For many of the drivers with commercial driving licenses, a potential job with Van Pool is of little comfort. Van Pool drivers are not unionized and because driving the vehicles do not require a commercial drivers license, many current drivers are worried that they would see a significant reduction in pay.

Current HPS bus driver David Pares said that at a Van Pool job fair he saw bus monitor positions being offered for $14 per hour compared to the $25 per hour monitors now make. Van Pool was contacted but did not respond before publishing. Pares said that he feels bad for the drivers of Van Pool who might not realize the responsibility they have.

“If anything happens to those kids in those vans, you could go to jail,” Pares said. “If they knew this they wouldn’t be getting paid $14 dollars an hour. Anything happens and you’re career is jeopardized. Your whole life is.”  

Frustration over the process

Councilor Nelson Roman speaking to protesters. Meg Bantle photo.

Pares said in an interview on April 3 that more than anything he has been frustrated by how Holyoke officials have handled the issue. Public school transportation contracts change every three years through a public bidding process, but because transporting special education students is not included in this requirement by state law, the Holyoke School Committee and other members of a joint committee were able to decide on a contract change for special needs transportation without public input.

“There were no public meetings and no driver input,” Burke said. “It was just, ‘We can save more money by replacing the special education transportation with vans.’”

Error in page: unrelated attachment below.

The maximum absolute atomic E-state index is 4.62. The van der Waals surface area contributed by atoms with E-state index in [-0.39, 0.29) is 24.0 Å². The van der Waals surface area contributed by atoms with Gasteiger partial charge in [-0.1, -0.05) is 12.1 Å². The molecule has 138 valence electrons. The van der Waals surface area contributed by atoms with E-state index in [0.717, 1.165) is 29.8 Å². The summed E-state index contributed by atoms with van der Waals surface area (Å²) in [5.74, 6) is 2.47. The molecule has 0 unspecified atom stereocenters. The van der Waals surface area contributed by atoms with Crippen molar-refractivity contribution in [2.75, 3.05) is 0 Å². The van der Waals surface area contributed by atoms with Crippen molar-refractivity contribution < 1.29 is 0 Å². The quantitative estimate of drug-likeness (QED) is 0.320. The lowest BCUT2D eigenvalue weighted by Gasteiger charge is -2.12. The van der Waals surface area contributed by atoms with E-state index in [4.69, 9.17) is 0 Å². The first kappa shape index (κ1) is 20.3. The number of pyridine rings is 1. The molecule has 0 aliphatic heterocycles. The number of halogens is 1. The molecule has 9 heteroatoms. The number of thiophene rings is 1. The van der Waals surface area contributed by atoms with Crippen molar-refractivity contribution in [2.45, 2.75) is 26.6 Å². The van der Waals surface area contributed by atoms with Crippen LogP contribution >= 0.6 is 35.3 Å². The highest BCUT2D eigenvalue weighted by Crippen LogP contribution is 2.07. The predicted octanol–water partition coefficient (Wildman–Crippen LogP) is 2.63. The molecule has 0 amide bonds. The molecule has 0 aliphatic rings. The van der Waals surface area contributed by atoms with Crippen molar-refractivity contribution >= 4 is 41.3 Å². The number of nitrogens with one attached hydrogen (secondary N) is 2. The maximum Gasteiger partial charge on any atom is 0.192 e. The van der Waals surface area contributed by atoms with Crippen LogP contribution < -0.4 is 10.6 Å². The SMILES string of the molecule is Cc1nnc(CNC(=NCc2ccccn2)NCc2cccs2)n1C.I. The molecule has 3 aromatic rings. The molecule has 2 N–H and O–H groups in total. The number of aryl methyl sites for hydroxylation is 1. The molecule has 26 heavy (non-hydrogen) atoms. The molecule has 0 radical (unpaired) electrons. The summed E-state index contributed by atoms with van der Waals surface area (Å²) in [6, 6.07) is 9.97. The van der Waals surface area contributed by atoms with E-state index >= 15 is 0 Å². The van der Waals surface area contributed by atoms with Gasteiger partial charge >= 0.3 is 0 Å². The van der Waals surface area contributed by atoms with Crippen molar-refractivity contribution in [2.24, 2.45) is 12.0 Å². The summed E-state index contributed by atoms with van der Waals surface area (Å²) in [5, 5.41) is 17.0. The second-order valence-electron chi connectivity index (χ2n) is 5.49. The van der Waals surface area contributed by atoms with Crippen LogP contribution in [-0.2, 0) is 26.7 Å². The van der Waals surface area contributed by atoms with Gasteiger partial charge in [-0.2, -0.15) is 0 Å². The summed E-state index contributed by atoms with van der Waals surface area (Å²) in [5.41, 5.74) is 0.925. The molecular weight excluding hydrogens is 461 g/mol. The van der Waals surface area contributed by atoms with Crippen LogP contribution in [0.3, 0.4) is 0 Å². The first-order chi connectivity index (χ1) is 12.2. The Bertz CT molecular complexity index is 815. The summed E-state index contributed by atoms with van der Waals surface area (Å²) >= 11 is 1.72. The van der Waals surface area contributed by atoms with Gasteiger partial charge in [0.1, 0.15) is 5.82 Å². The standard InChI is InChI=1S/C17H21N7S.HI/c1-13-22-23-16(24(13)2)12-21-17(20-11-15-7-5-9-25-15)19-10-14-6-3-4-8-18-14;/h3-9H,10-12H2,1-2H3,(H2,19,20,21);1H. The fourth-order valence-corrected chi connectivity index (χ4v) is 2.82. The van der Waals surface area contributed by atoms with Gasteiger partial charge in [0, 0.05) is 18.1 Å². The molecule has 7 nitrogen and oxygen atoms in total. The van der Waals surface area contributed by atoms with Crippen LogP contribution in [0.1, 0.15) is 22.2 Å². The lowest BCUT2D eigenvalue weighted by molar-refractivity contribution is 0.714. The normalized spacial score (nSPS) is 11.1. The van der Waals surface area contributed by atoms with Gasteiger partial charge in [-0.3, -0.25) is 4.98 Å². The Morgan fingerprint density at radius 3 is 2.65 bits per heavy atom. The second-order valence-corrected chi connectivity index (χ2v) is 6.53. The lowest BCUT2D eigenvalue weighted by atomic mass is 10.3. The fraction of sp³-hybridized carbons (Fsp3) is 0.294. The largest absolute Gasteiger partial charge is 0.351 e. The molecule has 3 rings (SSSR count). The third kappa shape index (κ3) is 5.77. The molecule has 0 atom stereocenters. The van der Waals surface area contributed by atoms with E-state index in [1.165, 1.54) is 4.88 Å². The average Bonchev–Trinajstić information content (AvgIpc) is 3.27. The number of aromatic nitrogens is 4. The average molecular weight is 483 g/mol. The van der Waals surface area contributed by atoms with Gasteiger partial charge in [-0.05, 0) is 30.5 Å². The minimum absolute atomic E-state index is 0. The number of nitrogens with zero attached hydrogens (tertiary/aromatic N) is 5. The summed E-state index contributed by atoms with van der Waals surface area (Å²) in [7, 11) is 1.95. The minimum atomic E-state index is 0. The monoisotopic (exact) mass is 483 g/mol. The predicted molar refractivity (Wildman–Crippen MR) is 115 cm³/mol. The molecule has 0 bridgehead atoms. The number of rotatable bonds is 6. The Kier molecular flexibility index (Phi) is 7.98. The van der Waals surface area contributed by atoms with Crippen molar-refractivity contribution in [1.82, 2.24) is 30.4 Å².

In the statement from HPS, representatives from the district said that the bidding process doesn’t always result in the best price for the city because certain companies are not allowed to bid on just a portion of the transportation (like special education transportation) and must bid on the whole contract. HPS reported that not being able to get the best price cost the city of Holyoke hundreds of thousands of dollars in the last three years alone.

Protesters have attended several city meetings where they have reportedly been told different stories about who is to blame for the changes and who they should talk to about potentially preventing the change from going through. At the April 3 City Council meeting, City Councilor Nelson Roman from District 2 said that despite the Council’s yearly request for budget cuts across all departments, he does not approve this contract change.

“We face a deficit every year but I will never put it on the backs of our kids,” Roman said. “We don’t like this process or the way this was approved.”

Roman said that he was not informed about the change until the public was informed, even though City Council President Todd McGee was on the committee that made the decision. Roman also said that only the receiver, Zrike, and Mayor Alex Morse, have the power to stop the change from happening.

Morse did not respond to a request for comment.

At the meeting, many drivers and parents mentioned that they believe that there are cost-cutting measures to be made within the current contract and that HPS has been notified of redundancies on the bus routes.

“We’re doing what we’re told; it’s the school that needs to fix the runs,” said Kathy Galarza, a Holyoke driver since 1997. “You fix it over there and you’ll save your money.”

Councilor Roman’s proposals to send this topic back into joint committee for discussion and to send a communication to the mayor imploring him not to impose this new contract were ultimately tabled for the next full Council meeting on April 17.